Presentation on theme: "Population Pyramids We are working through pages 175 to 178."— Presentation transcript:
Population Pyramids We are working through pages 175 to 178
An Introduction to Population Pyramids The composition of any population, that is, the ages and sex of the members of that population, is of particular interest to demographers. cohorts.Typically demographers categorize any population into its male and female components by age divisions called cohorts. The most common cohorts are divided into 5 year intervals. age-sex structureThis information can be presented using an age-sex structure called a population pyramid, as the information pertaining to countries resemble a triangular or pyramidal shape. the male portion to the left female portion extend to the right.In a population pyramid, bars indicating the male portion of the population extend to the left of a vertical axis, while bars indicating the female portion extend to the right. The bars are stackedThe bars are stacked on top of each other, starting with the bars for the youngest cohort at the bottom.
expansivestationaryIn modern times a population pyramid tends to be classified as either expansive or stationary. This indicates a high birth rate and an expanding population.Expansive Age-sex Structure: A population pyramid with a wide base and narrower top. This indicates a high birth rate and an expanding population. Population pyramids of LDCs (Less Developed Countries) typically have a wide base and a narrow top. This represents a high birth rate and high death rate. Stationary age-sex structures are characteristic of countries where both the death rate and birth rate are very low.Stationary Age-sex Structure: A population pyramid that indicates no or very little population growth. Stationary age-sex structures are characteristic of countries where both the death rate and birth rate are very low. The pyramid is characterized by relatively straight sides. Population pyramids of MDCs (More Developed Countries) typically have a roughly equal distribution of population throughout the age groups. The top obviously gets narrower as a result of deaths.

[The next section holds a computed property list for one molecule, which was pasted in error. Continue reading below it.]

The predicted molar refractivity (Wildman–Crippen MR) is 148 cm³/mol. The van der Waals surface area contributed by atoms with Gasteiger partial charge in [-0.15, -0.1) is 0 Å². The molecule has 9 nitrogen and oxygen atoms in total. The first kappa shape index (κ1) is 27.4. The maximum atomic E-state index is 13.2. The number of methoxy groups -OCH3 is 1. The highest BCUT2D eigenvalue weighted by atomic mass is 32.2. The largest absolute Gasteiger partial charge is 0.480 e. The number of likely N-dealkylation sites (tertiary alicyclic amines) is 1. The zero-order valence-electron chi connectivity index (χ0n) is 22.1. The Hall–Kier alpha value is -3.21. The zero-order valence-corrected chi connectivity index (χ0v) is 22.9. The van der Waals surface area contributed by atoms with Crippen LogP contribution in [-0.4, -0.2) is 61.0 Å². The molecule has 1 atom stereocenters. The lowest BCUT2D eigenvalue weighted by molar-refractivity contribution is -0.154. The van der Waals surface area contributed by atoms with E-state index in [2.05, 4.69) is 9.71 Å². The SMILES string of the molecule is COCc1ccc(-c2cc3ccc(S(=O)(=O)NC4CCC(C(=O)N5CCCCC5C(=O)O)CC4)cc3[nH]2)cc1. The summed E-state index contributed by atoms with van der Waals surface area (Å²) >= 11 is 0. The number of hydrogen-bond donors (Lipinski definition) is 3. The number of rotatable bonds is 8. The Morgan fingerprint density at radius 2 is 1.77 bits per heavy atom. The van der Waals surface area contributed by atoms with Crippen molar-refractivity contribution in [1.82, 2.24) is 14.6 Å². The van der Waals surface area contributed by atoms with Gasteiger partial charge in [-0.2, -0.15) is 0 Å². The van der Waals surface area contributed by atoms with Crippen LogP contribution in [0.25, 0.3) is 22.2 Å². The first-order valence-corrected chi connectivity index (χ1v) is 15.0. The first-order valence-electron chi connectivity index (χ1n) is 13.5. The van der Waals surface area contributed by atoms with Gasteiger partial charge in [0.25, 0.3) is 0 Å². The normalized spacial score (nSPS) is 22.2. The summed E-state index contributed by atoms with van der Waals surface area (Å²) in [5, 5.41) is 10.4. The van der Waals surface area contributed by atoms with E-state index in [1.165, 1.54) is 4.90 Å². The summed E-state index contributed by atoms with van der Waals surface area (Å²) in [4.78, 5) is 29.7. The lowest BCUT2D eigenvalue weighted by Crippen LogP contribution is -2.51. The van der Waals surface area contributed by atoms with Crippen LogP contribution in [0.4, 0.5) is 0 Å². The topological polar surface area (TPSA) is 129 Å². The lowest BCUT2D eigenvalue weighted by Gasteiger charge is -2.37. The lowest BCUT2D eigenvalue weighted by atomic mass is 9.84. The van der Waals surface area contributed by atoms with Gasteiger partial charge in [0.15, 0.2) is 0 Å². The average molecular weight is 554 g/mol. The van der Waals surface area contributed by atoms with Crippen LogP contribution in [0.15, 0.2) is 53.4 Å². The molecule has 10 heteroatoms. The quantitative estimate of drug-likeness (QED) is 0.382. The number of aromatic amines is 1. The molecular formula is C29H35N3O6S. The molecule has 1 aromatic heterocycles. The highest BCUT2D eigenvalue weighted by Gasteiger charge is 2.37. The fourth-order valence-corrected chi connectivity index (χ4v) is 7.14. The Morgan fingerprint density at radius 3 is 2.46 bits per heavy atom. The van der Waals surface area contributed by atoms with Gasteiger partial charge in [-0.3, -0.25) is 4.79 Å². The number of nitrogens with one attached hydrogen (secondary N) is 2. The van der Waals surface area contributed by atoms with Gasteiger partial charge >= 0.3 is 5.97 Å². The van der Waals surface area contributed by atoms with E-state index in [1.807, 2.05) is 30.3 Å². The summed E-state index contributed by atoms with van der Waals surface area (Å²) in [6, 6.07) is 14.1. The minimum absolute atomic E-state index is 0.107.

Different Ages – Different Roles Demographers identify three important stages:At each stage of our lives, we play different roles. Demographers identify three important stages: Children (up to age 15) Working adults (ages 16 to 64) Other adults (65 and over) The assumption is that children and older adults are not working and must be supported by the working population. dependency ratio.The proportion of the population that must be supported is called the dependency ratio. We can calculate the dependency ratio by adding together the percentage of those under fifteen and those over sixty-four, and then dividing this sum by the percentage of those in the potential labour force (ages 15 to 64). For example, (see page 175 in the text) using the population pyramid of Canada in 1961, the dependency ratio for each member of the potential work force, plus himself or herself, supports 0.73% or you could say that there are 73 dependants for every 100 people in the potential labour force. Percent under 15 + percent over 64 = 33.8 + 8.4 Percent 15-64 57.8 Percent 15-64 57.8 = 0.73%
A high dependency load, of either children or older people, tends to put a great deal of pressure on the society to provide education, housing, health care, old-age homes, and other needs. Canada today has a dependency load of 33% (21% children and 12% older people), while a country like Niger in north Africa has a dependency load of 52% (49% children and only 3% older people). You can imagine the difficulty that a country like Niger would have in trying to support the more than half of its population that is dependent.